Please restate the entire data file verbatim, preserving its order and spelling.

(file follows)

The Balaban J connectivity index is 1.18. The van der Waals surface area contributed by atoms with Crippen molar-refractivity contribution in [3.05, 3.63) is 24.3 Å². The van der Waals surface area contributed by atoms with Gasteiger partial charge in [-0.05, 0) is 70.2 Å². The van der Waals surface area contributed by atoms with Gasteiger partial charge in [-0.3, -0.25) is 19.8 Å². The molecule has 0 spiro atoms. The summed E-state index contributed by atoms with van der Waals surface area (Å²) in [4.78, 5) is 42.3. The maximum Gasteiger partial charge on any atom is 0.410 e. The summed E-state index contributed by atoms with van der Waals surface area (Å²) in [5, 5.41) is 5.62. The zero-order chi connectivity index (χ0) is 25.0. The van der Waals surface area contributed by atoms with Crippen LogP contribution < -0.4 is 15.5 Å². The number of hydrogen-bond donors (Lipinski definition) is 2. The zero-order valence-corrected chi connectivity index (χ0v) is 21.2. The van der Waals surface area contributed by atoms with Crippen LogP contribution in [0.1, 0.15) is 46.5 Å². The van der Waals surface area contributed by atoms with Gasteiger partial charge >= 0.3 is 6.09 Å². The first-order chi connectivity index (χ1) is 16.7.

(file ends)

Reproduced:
The Balaban J connectivity index is 1.18. The van der Waals surface area contributed by atoms with Crippen molar-refractivity contribution in [3.05, 3.63) is 24.3 Å². The van der Waals surface area contributed by atoms with Gasteiger partial charge in [-0.05, 0) is 70.2 Å². The van der Waals surface area contributed by atoms with Gasteiger partial charge in [-0.3, -0.25) is 19.8 Å². The molecule has 0 spiro atoms. The summed E-state index contributed by atoms with van der Waals surface area (Å²) in [4.78, 5) is 42.3. The maximum Gasteiger partial charge on any atom is 0.410 e. The summed E-state index contributed by atoms with van der Waals surface area (Å²) in [5, 5.41) is 5.62. The zero-order chi connectivity index (χ0) is 25.0. The van der Waals surface area contributed by atoms with Crippen LogP contribution < -0.4 is 15.5 Å². The number of hydrogen-bond donors (Lipinski definition) is 2. The zero-order valence-corrected chi connectivity index (χ0v) is 21.2. The van der Waals surface area contributed by atoms with Crippen LogP contribution in [0.1, 0.15) is 46.5 Å². The van der Waals surface area contributed by atoms with Gasteiger partial charge >= 0.3 is 6.09 Å². The first-order chi connectivity index (χ1) is 16.7.